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After re-factoring my code as @FlorianMargaine suggested(in the JavaScript Chat conversation) , I got something that looks like the following:

body.addEventListener( 'mousedown', action1);
function action1(){
    //Start selecting event
    body.addEventListener( 'mousemove', selectOver);
}
function selectOver(e){
    //after the user has selected and done a mouse up event show a box:
    body.addEventListener( 'mouseup', showBox );
}
function showBox(e){
    //Show box
    box.addEventListener( 'click', actionAlert('clicked on interface after selected text') );
}
function actionAlert(d){
    alert(d);
}

The main problem is that I think that it uses a lot of CPU on the way, how can I minimize that? I read a bit about the ability to remove the event handlers, is that the solution? and how can I integrate that solution efficiently to the code?

Thanks in advance.

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1  
Are you sure that's what you're after? You're passing the return value of actionAlert to addEventListener, which is undefined and not a function. –  pimvdb Jun 11 '12 at 15:38
1  
This is a poorly-defined question. What are your goals? What is your code supposed to do? –  Phrogz Jun 11 '12 at 15:48
2  
"I think that it uses a lot of CPU on the way" -- why do you think that? I'm not saying it's necessarily wrong to think that, but what tool made you think that? Include that information in the question. –  apsillers Jun 11 '12 at 15:59

2 Answers 2

up vote 2 down vote accepted

You should not be adding an event listener for mouseup on every mousemove, nor should you be re- registering your mousemove each time you mousedown Instead:

body.addEventListener( 'mousedown', action1, false);
function action1(){
    //Start selecting event
    body.addEventListener( 'mousemove', selectOver, false);
    body.addEventListener( 'mouseup', showBox, false );
    body.addEventListener( 'mouseup', function(){
      body.removeEventListener( 'mousemove', selectOver, false );
    });
}
function selectOver(e){
    // Not sure what this function is for.
}
function actionAlert(d){
    alert(d);
}

I've also added the explicit third parameter false to addEventListener as is required by some (all?) versions of Firefox.

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(edit this is incorrect when using "addEventListener" but I'll leave it here as a historical curiosity:) You "action1" event handler re-binds the "mousemove" handler each time it's called. In turn, that handler binds a new handler for "mouseup". After a little while, there'll be hundreds and hundreds of redundant handlers.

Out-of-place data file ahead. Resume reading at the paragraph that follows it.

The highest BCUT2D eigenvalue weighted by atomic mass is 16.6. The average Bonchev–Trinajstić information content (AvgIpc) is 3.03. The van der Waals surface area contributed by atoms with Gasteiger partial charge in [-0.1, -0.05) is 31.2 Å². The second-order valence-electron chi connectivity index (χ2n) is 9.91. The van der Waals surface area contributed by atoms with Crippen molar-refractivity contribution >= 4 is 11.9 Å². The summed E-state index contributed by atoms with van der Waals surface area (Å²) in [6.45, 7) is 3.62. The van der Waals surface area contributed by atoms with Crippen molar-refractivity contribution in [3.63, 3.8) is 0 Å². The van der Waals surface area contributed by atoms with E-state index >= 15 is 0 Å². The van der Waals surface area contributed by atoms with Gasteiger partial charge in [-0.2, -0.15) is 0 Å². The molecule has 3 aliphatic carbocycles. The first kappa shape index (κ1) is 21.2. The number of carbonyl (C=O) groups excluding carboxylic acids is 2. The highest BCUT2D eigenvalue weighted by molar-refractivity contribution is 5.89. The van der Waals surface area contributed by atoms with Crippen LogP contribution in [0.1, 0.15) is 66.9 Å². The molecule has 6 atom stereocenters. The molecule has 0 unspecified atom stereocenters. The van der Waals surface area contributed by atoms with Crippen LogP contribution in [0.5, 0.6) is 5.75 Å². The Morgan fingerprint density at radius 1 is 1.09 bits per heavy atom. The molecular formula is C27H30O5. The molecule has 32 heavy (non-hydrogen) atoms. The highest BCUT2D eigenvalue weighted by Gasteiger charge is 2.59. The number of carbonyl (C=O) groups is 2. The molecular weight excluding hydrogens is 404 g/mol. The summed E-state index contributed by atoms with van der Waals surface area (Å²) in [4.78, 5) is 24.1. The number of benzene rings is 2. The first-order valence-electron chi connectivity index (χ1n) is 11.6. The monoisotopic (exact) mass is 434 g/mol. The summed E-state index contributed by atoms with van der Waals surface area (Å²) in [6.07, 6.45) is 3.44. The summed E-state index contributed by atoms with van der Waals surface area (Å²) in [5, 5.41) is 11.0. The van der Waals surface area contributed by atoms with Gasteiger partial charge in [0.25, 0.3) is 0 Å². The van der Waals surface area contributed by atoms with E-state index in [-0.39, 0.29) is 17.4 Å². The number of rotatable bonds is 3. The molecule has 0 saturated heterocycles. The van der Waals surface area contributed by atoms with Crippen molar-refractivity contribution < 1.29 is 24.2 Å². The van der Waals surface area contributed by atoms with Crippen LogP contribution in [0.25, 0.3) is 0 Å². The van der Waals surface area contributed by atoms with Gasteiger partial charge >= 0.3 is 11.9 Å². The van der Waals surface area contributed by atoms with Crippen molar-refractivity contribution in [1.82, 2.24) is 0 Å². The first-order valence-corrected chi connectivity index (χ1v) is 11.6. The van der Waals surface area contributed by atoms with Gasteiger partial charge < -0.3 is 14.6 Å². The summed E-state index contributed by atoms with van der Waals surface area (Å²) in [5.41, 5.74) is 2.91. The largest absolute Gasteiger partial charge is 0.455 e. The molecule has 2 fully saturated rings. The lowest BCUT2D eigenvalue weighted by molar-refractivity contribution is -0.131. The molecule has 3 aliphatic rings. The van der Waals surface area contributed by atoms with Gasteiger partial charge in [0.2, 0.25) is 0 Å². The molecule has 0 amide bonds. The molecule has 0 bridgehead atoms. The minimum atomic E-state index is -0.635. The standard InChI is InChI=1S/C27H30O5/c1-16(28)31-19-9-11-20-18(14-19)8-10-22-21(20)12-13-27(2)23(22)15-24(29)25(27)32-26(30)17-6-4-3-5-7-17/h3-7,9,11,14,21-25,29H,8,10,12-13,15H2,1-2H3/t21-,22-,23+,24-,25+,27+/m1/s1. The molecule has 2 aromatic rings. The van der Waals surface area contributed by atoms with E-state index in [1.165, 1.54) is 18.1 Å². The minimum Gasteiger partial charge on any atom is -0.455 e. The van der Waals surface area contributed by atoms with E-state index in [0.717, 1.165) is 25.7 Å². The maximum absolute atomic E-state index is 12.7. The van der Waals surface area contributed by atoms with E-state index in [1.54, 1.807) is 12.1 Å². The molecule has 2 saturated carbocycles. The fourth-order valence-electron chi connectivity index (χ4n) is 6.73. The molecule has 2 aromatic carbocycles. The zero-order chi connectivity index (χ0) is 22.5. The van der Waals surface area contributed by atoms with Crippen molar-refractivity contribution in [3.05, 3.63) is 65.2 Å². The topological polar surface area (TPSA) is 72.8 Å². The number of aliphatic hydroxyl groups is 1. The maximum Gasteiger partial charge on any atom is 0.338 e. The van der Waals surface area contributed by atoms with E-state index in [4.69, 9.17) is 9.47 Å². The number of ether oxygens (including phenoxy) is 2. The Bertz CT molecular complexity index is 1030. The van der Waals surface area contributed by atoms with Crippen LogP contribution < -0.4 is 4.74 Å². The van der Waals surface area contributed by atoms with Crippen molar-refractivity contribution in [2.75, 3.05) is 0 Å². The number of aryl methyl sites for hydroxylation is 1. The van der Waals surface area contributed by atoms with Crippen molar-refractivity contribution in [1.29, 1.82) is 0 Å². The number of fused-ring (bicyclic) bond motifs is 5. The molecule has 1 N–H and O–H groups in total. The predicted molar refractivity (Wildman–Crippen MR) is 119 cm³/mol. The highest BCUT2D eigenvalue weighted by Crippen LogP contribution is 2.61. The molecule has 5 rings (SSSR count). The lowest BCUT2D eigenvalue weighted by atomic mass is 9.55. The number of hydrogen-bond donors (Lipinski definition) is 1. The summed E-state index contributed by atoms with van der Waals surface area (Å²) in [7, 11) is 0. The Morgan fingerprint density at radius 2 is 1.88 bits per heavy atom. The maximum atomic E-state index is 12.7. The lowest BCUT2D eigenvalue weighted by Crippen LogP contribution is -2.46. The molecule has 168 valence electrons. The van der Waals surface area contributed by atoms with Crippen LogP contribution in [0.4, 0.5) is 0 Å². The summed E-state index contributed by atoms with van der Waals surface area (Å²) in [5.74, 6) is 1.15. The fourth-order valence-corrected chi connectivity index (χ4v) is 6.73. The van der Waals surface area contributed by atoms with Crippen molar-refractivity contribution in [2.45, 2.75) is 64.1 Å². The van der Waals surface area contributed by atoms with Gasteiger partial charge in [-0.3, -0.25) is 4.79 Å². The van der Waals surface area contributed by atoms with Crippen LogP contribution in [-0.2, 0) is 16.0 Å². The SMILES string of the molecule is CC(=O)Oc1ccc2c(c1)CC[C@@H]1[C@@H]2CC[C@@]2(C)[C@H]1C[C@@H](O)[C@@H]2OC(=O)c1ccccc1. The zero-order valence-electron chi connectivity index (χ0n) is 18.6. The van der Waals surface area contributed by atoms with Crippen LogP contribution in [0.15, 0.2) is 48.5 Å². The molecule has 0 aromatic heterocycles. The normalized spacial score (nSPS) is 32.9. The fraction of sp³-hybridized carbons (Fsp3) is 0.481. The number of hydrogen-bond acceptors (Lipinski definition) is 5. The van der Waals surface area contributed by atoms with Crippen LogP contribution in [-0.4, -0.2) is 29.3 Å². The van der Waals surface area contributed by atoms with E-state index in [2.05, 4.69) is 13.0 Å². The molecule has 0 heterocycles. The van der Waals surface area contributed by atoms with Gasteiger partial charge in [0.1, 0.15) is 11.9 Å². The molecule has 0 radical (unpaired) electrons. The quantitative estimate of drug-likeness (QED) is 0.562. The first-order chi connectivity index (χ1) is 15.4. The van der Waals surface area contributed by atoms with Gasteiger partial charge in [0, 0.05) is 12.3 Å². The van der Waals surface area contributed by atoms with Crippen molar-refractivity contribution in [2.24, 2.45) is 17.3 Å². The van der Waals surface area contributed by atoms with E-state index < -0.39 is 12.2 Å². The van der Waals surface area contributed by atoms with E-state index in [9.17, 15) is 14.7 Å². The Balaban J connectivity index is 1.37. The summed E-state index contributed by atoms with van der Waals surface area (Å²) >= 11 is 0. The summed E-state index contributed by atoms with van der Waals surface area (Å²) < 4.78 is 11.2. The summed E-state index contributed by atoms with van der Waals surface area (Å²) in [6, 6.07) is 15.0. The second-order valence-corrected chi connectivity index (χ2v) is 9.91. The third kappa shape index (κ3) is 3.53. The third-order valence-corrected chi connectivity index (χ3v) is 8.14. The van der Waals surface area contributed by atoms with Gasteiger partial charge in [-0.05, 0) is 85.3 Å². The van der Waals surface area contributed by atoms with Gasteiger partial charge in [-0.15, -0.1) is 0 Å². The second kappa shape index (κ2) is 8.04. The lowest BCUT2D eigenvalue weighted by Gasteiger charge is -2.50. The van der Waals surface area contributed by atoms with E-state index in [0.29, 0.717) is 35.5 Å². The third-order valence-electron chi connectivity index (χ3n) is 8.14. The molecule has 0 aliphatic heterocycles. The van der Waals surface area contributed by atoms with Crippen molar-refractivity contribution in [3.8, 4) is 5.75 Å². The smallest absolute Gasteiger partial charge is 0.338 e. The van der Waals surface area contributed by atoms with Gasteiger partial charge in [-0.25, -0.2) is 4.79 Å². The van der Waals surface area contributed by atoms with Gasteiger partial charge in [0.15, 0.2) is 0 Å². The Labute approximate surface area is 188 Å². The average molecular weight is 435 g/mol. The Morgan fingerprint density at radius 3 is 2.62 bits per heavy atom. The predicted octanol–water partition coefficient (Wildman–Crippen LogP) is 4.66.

So, the lesson is: don't bind event handlers within other event handlers (unless you really have a good reason). (edit — sorry; as I wrote above it's been pointed out that that's all incorrect. I'm used to binding handlers with jQuery, and that library does not behave the same way.)

Also: your "showBox" function is, as written, binding the result of calling the "actionAlert" method, which has no return value. I think what you want is:

box.addEventListener( 'click', function() {
  actionAlert('clicked on interface after selected text');
});
share|improve this answer
2  
Actually .addEventListener will not add the same function more than once. From w3.org/TR/2000/REC-DOM-Level-2-Events-20001113/… : If multiple identical EventListeners are registered on the same EventTarget with the same parameters the duplicate instances are discarded. –  Esailija Jun 11 '12 at 15:53
    
Doing redundant bindings shouldn't be a problem unless you're using anonymous functions -- using the same function reference with addEventListener twice in a row will not bind the function twice. The lack of removeEventListener in the OP's code might be a problem, though. Just wanted to point out the difference between attaching redundant bindings and failure to remove old bindings. –  apsillers Jun 11 '12 at 15:53
    
Ah, well sorry I'm just used to jQuery (which will add them) :-) –  Pointy Jun 11 '12 at 16:00

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